Last month we had a big honking typo in the Shuttle. Possibly none of you noticed, or you were being polite, or maybe you’re so used to seeing typos in the Shuttle that you didn’t think it was a big deal.
It was a big deal to me and Art Director Annette Aloe, who by the way is one of the best graphic artists I have worked with in 40-some years in the business and here she is at Weavers Way, la-di-dah. In real publishing operations, this kind of mistake would cue a Quality Control alert, kind of like the mortality and morbidity reviews on TV doctor shows.
OK, still reading? To our horror, the promo for the Germantown Farmers Market read:
A D D R E S S H E R E
So as a service to Shuttle readers and to the Germantown Farmers Market — which (please note) is held every Thursday from 3 to 7 p.m. in Market Square, on Germantown Avenue between School House and Church lanes — here’s our QC report:
I laid out the page — that is, I drew the sizes of everything on the page so Annette would know exactly what to do with her handy-dandy graphics-arts software. Now, the problem with this nearly universal practice is you almost always have to do the layout before you actually know how long the stories are. In this case, a story came in short, so I asked Annette to make the farmers market promo bigger. (Because in print, things actually have to fit.)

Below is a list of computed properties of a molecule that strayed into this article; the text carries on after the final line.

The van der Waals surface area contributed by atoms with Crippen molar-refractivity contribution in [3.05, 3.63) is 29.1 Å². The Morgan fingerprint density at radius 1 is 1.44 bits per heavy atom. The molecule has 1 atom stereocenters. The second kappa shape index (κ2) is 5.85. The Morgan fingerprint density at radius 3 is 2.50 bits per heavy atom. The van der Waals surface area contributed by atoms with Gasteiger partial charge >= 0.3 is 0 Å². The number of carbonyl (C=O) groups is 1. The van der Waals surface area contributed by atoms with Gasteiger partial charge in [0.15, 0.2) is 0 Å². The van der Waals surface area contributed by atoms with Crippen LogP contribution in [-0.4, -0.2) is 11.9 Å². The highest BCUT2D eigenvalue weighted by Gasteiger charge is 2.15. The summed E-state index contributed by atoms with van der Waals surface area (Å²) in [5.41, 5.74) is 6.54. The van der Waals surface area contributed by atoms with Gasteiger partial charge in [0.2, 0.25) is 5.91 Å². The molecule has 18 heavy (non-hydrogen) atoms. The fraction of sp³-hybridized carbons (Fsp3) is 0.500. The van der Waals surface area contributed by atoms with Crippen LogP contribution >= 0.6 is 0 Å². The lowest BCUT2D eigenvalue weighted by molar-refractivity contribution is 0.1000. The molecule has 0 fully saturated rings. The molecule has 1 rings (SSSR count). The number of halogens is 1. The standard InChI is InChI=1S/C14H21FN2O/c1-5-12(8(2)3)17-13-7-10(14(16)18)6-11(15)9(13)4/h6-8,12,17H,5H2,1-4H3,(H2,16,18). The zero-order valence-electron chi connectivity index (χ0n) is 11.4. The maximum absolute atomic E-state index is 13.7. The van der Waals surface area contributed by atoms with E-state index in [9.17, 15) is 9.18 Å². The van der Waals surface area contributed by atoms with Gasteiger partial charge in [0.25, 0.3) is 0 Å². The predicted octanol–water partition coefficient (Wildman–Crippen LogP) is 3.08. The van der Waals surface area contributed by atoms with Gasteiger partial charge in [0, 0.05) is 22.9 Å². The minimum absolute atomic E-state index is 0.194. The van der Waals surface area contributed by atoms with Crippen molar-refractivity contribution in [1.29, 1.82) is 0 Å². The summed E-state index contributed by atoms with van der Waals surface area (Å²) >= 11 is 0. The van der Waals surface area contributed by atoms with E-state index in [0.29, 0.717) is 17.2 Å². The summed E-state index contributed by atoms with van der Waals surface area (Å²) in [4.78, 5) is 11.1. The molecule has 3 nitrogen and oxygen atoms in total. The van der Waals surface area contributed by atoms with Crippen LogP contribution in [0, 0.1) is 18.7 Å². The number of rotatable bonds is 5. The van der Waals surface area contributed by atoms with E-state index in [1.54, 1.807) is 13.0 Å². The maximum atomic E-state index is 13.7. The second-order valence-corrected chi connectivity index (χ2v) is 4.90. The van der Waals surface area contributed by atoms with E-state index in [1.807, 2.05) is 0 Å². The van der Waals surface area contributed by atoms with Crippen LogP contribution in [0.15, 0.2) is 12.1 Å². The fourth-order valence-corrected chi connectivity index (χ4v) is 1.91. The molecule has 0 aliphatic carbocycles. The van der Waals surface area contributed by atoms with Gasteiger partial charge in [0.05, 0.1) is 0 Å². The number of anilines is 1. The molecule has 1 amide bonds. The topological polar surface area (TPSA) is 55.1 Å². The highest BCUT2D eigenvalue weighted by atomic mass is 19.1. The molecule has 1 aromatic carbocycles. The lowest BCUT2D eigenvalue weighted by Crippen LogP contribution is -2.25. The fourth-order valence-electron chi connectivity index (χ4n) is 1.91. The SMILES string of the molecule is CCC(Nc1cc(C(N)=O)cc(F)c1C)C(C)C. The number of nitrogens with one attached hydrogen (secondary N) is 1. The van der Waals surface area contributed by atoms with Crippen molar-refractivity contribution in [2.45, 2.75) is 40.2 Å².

This was a great solution. Except. Annette reworked a draft version of the graphic. It fit. I smiled. I OK’d the page. (The proofers never saw it — they had approved the earlier version.)
So there you have it. I’m sorry, Germantown Farmers Market; sorry, Shuttle readers; sorry, Annette, sorry for every typo, past and furture. Forget the Daily Planet — even the Shuttle is a miracle of moving parts.
Or, as my friend Les used to say, “Sometimes you put out the paper, and sometimes it escapes.”